Jaguar has now confirmed all the intel for the F-Type SVR ahead of its Geneva debut. Get ready for some big numbers!
The near £20,000 leap from F-Type R AWD Coupe to its £110,000 SVR equivalent is a fair step up and buys you 25hp and a modest sounding 14.5lb ft. This takes the headline numbers from the R's 550hp and 501.5lb ft to a Project 7 influenced 575hp and 516lb ft. The Convertible costs a further £5,485. Spec sheet bragging rights stem mainly from the fact the Coupe is now a genuine 200mph car, this being a significant 14mph increase on the regular R AWD equivalent. The 3.5-second 0-62mph is also four tenths faster, the performance gains seemingly greater than the power increases would first suggest.
As promised by SVO boss John Edwards in our recently published interview, as an SVR-branded car the performance increases are from weight reduction and improved aero as much as raw power. To that end if you spec the car with cost options like ceramic discs - a 21kg weight saving on their own - carbon fibre roof and 'carbon fibre pack' you can take up to 50kg out of the kerbweight. Jaguar's official number for the Coupe is 'from' 1,705kg so it's still a hefty hunk of British beef. That's at least 100kg more than a 911 Turbo S, the Porsche faster, more sophisticated and arguably fancier but starting at £145,773 for the S or £126,925 for the non-S.
Starting prices in all cars of this class are all exactly that though, the opportunities (and temptations) to add to that all considerable.
Setting that to one side what else marks the SVR out from the rest of the F-Type range? Most people will spot the gaping vents in the aerodynamically tuned front valance and its more aggressive splitter, this matched with a flat underfloor, rear diffuser and active carbon fibre rear wing. They'll also hear it coming, the titanium/Inconel exhaust system saving 16kg on its own and boasting "an even more purposeful, harder-edged sound", there clearly being some folk out there who think the standard car sounds a bit wimpy.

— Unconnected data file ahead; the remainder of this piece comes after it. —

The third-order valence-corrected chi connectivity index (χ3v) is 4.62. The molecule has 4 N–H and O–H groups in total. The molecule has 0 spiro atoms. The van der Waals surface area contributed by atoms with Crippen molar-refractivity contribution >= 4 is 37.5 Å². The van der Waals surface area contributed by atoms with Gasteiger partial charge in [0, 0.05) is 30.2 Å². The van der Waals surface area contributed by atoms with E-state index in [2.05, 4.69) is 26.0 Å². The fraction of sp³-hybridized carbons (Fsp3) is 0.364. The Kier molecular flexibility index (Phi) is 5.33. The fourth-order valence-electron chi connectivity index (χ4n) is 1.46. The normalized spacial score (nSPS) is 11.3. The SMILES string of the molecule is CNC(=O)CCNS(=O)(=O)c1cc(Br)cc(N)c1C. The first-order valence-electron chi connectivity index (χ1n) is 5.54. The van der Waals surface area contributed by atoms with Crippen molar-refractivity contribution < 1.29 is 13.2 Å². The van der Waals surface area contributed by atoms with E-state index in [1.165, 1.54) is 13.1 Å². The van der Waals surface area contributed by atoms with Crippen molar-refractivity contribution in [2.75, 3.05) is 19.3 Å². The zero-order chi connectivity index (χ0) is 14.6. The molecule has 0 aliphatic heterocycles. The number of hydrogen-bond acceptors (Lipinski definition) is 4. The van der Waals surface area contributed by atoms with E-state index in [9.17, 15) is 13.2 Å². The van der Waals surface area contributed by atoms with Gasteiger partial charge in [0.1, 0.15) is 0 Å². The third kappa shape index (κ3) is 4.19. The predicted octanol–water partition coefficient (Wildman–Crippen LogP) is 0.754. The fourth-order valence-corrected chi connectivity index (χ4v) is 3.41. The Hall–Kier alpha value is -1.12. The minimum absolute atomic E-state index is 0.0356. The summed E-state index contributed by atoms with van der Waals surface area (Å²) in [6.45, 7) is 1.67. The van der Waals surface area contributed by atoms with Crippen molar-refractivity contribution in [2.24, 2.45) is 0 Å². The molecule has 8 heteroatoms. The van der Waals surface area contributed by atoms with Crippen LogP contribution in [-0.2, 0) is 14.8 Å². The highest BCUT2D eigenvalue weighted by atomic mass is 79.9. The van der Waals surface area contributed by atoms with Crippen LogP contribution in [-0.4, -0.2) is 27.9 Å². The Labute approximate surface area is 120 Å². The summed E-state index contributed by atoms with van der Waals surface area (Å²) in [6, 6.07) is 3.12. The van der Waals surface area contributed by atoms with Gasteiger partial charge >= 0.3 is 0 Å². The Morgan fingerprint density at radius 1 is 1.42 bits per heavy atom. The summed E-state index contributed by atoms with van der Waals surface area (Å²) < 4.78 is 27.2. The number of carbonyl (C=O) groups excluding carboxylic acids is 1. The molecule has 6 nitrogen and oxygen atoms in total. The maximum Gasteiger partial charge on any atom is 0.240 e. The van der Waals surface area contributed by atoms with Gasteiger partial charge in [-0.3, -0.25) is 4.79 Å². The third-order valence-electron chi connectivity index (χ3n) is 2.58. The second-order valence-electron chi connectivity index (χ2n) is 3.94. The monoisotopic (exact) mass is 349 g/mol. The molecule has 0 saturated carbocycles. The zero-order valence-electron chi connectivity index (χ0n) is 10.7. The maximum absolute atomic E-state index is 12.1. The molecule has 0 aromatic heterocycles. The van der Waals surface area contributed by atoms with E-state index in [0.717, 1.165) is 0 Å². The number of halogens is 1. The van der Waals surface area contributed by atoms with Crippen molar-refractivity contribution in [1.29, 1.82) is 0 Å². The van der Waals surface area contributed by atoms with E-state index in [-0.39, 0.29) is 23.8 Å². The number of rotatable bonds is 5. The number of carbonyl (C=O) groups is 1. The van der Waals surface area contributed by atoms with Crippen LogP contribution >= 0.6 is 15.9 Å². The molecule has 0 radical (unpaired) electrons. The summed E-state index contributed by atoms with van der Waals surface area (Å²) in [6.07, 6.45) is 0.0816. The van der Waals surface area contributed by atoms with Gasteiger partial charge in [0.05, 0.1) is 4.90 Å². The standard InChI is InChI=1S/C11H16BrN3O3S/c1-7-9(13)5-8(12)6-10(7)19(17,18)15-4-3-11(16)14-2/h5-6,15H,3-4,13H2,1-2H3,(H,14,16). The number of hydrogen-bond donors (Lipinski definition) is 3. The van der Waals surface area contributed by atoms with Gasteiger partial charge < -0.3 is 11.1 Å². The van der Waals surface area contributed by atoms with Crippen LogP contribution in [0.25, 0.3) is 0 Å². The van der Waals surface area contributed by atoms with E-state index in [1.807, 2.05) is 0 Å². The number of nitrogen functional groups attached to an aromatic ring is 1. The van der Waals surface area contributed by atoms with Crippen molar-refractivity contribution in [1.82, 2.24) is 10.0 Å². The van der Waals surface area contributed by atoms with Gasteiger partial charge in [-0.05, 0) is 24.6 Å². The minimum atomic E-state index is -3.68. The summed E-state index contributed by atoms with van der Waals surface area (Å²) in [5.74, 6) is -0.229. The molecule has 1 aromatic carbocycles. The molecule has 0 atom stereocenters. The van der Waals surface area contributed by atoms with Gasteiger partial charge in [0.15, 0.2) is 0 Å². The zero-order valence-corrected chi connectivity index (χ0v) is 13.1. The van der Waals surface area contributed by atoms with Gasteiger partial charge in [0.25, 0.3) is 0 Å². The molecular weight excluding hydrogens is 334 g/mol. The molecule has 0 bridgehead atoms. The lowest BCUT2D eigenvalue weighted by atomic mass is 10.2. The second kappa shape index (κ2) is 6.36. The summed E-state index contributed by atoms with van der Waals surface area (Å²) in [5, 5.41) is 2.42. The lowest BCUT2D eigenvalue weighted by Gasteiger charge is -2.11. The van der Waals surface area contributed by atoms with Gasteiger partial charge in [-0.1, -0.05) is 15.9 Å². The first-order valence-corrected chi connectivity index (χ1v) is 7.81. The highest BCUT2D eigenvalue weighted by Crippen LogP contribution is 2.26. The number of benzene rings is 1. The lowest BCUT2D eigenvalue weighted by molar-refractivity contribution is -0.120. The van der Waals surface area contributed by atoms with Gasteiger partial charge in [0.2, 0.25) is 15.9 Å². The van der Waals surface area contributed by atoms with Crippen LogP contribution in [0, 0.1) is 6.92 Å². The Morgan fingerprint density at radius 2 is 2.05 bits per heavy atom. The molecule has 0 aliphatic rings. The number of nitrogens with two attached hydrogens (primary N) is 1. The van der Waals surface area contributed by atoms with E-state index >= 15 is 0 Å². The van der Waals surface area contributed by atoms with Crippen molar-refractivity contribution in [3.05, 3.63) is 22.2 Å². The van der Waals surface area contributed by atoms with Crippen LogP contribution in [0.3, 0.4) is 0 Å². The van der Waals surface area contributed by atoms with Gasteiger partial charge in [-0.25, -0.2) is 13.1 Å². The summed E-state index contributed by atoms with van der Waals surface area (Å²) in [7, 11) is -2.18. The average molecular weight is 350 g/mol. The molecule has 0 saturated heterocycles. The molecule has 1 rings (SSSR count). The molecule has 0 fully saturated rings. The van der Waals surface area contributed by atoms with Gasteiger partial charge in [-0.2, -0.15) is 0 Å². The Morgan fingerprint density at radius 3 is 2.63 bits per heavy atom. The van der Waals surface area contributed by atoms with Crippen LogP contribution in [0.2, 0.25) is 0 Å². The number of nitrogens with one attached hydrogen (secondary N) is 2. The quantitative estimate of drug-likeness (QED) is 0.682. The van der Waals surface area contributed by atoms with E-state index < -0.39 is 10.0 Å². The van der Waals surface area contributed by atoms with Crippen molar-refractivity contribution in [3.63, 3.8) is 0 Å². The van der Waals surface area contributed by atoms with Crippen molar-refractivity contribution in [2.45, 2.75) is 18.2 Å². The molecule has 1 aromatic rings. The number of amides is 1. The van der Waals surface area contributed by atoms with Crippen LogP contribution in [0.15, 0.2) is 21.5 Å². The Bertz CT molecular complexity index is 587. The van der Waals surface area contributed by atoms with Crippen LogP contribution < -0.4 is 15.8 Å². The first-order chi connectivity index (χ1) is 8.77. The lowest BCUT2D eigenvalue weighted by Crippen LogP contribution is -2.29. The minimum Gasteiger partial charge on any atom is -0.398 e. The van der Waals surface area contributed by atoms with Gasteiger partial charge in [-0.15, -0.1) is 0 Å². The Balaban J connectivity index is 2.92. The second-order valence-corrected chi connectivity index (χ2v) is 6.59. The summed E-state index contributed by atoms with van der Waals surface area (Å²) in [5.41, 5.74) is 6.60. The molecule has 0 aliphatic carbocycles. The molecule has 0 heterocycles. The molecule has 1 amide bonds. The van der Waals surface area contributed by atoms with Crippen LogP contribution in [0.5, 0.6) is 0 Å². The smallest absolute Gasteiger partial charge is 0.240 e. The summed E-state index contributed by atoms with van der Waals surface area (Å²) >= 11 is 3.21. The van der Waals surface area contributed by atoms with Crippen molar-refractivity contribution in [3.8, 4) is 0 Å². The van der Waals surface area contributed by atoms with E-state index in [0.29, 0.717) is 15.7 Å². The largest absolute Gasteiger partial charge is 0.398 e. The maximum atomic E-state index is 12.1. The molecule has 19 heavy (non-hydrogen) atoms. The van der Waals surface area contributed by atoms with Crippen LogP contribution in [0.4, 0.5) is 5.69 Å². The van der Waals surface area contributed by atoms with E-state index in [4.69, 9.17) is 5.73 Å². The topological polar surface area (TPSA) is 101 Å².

Substance under the skin comes in the shape of chassis upgrades extending to revised spring and damper rates, new lightweight forged wheels with wider tyres and recalibrated damping and gearshift software. Interestingly Jaguar has also invested in all-new diecast aluminium rear suspension knuckles that significantly increase stiffness in both camber and toe. These and a slight stiffening of the rear anti-roll and softening at the front are intended to improve steering response and precision, in theory giving the SVR a noticeably more agile character. Proof will be in the driving and all that but with all-wheel drive, Torque Vectoring by Braking and a number of other tweaks the result should be a faster, more sophisticated and more effective F-Type better able to use its extra power.
Will it actually be more fun than the unashamedly
rear-wheel drive R though? We've been spending some time in an AWD version of late and will report back on that shortly but clearly the decision has been to put speed and composure higher up the agenda than rampant showboating. Inevitable really if the SVR really is intended to tempt serial 911 Turbo buyers out of their four-wheel drive, four-wheel steer Porsches.
Elsewhere there's a whole lot of quilted this and premium that to help justify that six-figure pricetag but the various permutations and options there are best explored on Jag's customer site and configurator. To get you in the mood there's the predictable corporate chest-beating in the promo vid below.
More when we get to see the car in the metal in a few weeks time...